United Kingdom

Top bankers FINALLY take a pay cut (but not at Lloyds, HSBC or RBS) 

Bosses  of Britain's biggest banks have begun to cave in to pressure to cut their pay in the face of the coronavirus crisis.

TSB announced yesterday that its ten-strong executive committee, including chief executive Debbie Crosbie, would give up their bonuses worth several million pounds.

And Barclays said its chief executive Jes Staley, finance director Tushar Morzaria and chairman Nigel Higgins would give a third of their fixed pay for the next six months to charities working on the Covid-19 frontline.

TSB announced yesterday that its ten-strong executive committee, including chief executive Debbie Crosbie (pictured), would give up their bonuses worth several million pounds

One Barclays insider admitted that the Mail's Time to End Fat Cat Pay campaign had added to the trio's decision to give up £800,000 between them.

The cuts followed a commitment by Nationwide's boss Joe Garner this week to give up a fifth of his salary and all of his performance-related bonus, worth a maximum of £1.6million.

But the majority of Britain's biggest lenders – including Lloyds, HSBC, Santander UK and Natwest owner RBS – have yet to break their silence on executive pay. 

Crosbie said: 'It is right to give up these awards, so that we are better able to recognise the work our colleagues on the front line are doing.'

Bosses at other major companies are slashing salaries in solidarity with staff, shareholders and the public.

Companies such as Ryanair, housebuilder Taylor Wimpey and pest control firm Rentokil have all committed to reduce their executives' pay packages.

TSB's Crosbie will be surrendering up to £760,000, the maximum bonus she could receive on top of her £950,000 base salary.

Barclays' Staley will donate £392,000 of his £2.4million salary to The Barclays Foundation, which will share the money among charities tackling the pandemic.

Barclays will also donate £50million to the foundation and match employees' contributions up to another £50million. 

Banco Santander, the Spanish parent of Santander UK, announced last month that its chairman Ana Botin and chief executive Jose Antonio Alvarez would donate half their entire pay packages to charity.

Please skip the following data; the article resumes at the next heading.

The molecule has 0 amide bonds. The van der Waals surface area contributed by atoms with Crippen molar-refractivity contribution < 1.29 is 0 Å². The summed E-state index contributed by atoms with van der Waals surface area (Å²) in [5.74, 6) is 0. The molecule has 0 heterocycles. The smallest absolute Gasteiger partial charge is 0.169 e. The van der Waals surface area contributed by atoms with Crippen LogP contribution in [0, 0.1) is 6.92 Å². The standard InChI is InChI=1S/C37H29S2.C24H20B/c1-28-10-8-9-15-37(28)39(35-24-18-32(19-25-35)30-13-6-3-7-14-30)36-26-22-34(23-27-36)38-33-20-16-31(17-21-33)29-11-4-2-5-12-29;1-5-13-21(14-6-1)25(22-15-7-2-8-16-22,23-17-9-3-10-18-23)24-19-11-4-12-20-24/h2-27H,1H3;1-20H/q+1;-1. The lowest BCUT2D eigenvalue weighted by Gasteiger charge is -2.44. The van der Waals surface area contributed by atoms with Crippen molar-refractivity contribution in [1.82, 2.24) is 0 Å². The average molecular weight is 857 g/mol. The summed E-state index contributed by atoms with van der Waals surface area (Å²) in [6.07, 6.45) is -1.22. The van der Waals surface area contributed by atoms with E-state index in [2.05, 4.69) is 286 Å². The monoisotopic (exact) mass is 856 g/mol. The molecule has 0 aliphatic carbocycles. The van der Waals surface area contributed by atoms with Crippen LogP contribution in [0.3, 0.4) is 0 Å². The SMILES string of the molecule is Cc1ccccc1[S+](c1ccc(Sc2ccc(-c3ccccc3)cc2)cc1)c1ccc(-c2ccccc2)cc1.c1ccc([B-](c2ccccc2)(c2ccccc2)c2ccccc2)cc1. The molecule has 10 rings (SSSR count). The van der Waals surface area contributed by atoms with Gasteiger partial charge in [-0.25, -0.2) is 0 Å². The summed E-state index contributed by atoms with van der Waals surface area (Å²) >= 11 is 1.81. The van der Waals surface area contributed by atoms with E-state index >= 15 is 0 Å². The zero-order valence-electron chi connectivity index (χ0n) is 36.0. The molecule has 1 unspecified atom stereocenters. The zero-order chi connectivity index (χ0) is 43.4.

Botin made it clear that regional bosses, including UK chief executive Nathan Bostock, should consider cutting their own pay. Santander UK has yet to announce any changes.

Banks have joined hundreds of listed companies in suspending or axing their dividends, to hold on to as much cash as possible.

Pension funds and savers, who may rely on the income, have lost out on £18billion. 

And even though Britain's top banks have ditched more than £7.5billion of dividend payments, on orders from the Bank of England to preserve cash, most have yet to shave their executives' multi-million pound pay.

Those banks have been criticised for failing to 'do their bit' as they accept taxpayer help in the form of Goverment-guaranteed loans, where the Treasury will cover 80 per cent of any losses made on loans to small businesses rocked by the Covid-19 lockdown.

Debbie Hargreaves, at the High Pay Centre, told Radio 4's Today programme: 'We need people at the top showing that they're doing their bit. 

There's going to be so much hardship when this is over and it just doesn't look right, if you're leading a big company that's looking for Government help or has furloughed all of your workers, to be getting a multi-million pound payout or bonus.

'Companies that are asking for government bailouts shouldn't be paying big dividends to their shareholders and big bonuses to their executives and then expect to rely on a taxpayer bailout like we saw with the banks in 2008.'

Lord Mann, a former member of the Treasury Select Committee, said: 'In 2008, the people bailed out the banks – now bankers need to repay the compliment.'

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